Fireworks being prepared on Blackheath – photo by twitter user niponravel
Interesting piece by Transpontine on E. Nesbit (author of The Railway Children), who spent some time living in Blackheath.
Yet again I won’t seeing Blackheath’s fireworks. I’ve never seen them, as BugleDad’s birthday is this time of year. If anyone can think of a convincing argument for Blackheath’s fireworks over Epsom‘s, I’d love to hear it- god knows I’ve tried everything I can think of!
As simonj007 pointed out, there are expected to be 65,000 people at the Blackheath Fireworks, so best turn up early, and think of an ingenious exit strategy at the end! The council’s official page on the fireworks is here. It starts at 8pm.
Hello – sorry for not adding anything meaningful today, but the Bugle has had a wisdom tooth removed today, so isn’t feeling at his best…
Just a quick note – I thought you might like to know some of the stranger things that people have come to this site hoping to find.
Everytime someone comes to this site from Google, I get to see what they typed in to get here. It seems my post named “Ah Shepherd Foods, you Cruel Mistress” gets a lot of interest from people who type “mistress in Lewisham”, which wasn’t exactly what I had in mind.
I also think I should start a health section, as “Black health” seems to be another hot topic that the Bugle has overlooked.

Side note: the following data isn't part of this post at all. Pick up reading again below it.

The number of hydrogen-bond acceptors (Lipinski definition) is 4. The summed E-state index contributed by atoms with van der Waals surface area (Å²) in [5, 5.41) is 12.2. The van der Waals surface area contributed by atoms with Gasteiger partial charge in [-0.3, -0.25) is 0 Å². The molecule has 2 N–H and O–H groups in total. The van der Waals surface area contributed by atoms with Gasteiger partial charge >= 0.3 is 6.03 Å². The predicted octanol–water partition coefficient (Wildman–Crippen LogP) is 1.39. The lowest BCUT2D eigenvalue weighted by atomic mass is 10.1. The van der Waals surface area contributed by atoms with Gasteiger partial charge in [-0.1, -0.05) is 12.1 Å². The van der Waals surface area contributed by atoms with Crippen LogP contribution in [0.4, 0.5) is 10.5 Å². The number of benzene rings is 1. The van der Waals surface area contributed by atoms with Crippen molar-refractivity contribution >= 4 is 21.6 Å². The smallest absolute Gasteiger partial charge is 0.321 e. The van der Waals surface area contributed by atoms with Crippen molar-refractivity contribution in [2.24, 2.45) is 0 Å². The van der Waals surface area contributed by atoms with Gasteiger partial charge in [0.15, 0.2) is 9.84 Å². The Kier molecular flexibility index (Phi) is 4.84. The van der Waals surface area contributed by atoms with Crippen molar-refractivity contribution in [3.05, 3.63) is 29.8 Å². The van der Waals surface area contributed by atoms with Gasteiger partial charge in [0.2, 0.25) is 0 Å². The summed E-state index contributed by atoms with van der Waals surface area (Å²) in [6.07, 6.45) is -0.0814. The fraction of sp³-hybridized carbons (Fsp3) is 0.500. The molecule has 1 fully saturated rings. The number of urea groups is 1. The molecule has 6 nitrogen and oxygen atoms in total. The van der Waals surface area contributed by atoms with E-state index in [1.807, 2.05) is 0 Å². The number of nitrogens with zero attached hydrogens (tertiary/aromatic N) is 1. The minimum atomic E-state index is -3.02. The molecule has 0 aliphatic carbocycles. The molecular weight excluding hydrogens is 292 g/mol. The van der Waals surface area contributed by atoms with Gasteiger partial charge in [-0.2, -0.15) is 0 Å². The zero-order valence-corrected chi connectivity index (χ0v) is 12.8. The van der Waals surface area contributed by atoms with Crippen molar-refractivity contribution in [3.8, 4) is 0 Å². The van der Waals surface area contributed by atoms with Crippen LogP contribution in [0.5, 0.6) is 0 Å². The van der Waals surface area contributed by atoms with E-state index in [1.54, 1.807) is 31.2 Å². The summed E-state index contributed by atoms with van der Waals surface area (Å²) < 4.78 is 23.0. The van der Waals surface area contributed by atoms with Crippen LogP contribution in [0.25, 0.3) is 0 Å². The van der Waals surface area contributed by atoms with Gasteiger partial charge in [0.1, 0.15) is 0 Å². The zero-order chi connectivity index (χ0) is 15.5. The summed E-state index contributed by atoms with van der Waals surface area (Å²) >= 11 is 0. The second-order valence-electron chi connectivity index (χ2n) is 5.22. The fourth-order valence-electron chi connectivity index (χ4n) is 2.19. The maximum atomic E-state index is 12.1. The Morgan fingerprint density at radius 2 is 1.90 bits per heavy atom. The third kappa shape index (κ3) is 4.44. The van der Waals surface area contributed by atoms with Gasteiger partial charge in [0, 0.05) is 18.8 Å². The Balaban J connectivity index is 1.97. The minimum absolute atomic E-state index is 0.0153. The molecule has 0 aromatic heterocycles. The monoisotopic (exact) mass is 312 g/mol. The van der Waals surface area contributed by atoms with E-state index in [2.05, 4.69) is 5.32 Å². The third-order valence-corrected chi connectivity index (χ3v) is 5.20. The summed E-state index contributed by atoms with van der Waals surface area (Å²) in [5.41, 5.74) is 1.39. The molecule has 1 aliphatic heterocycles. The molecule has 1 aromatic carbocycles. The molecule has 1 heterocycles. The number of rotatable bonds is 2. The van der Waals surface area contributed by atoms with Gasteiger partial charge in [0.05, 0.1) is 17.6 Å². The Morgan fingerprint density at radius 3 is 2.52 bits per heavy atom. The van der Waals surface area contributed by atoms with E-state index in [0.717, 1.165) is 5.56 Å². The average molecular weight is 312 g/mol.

Wonderful photo thanks to this flickr user.
By Flickr user Beppie K
Writing a blog on Blackheath (London), I spend a lot of time googling around, looking for photos, videos, and stories containing the keyword “Blackheath”. Whenever I search using Flickr, I always find loads of amazing images from Blackheath, New South Wales, Australia, so I just thought I’d share a couple with you.
Any Blackheathens been to Blackheath Australia? I’m sure they’d find the delights of Blackheath and Greenwich Park to be equally exotic… Perhaps an exchange party should be arranged…
By Flickr user “Powerhouse Museum”
Please click on the photos to go to the photographer’s pages on Flickr.
UPDATE: There’s another Blackheath near Guildford, in Surrey (UK) as pointed out on this post about spiders. Plus I think there’s one in the Midlands too.
Every time I walk past this sign, I wish that the Blackheath Experimental Society really existed. Maybe it is because I’m reading “The Lunar Men“, a book about a group of industrialists in the 18th Century – they experimented with everything that was new and exciting to them at the time – electricity, steam power, astronomy, etc.
If Blackheath had an experimental society now, what would they be doing?
Gene splicing in their living rooms?
Creating intelligent neural networks inside their computers?
Creating Earthship homes from household rubbish and living off the grid?
Setting off autonomous robots to roam across the heath?
Fonts, signage, shop fronts… Which would take your vote for best in Blackheath? The Bugle is no font expert, but every time this comes into view, it causes upset:
Proportional fonts are a wonderful thing. The letter “i” is thin. It doesn’t need as much space as the letter “R”. If you’re going to use a familiar font, keep the spacing the same throughout. And is it me, or is the whole thing slightly squashed?
Now, this is another kettle of fish entirely:
“Hey, come on holiday somewhere exotic, relax, try some new things”…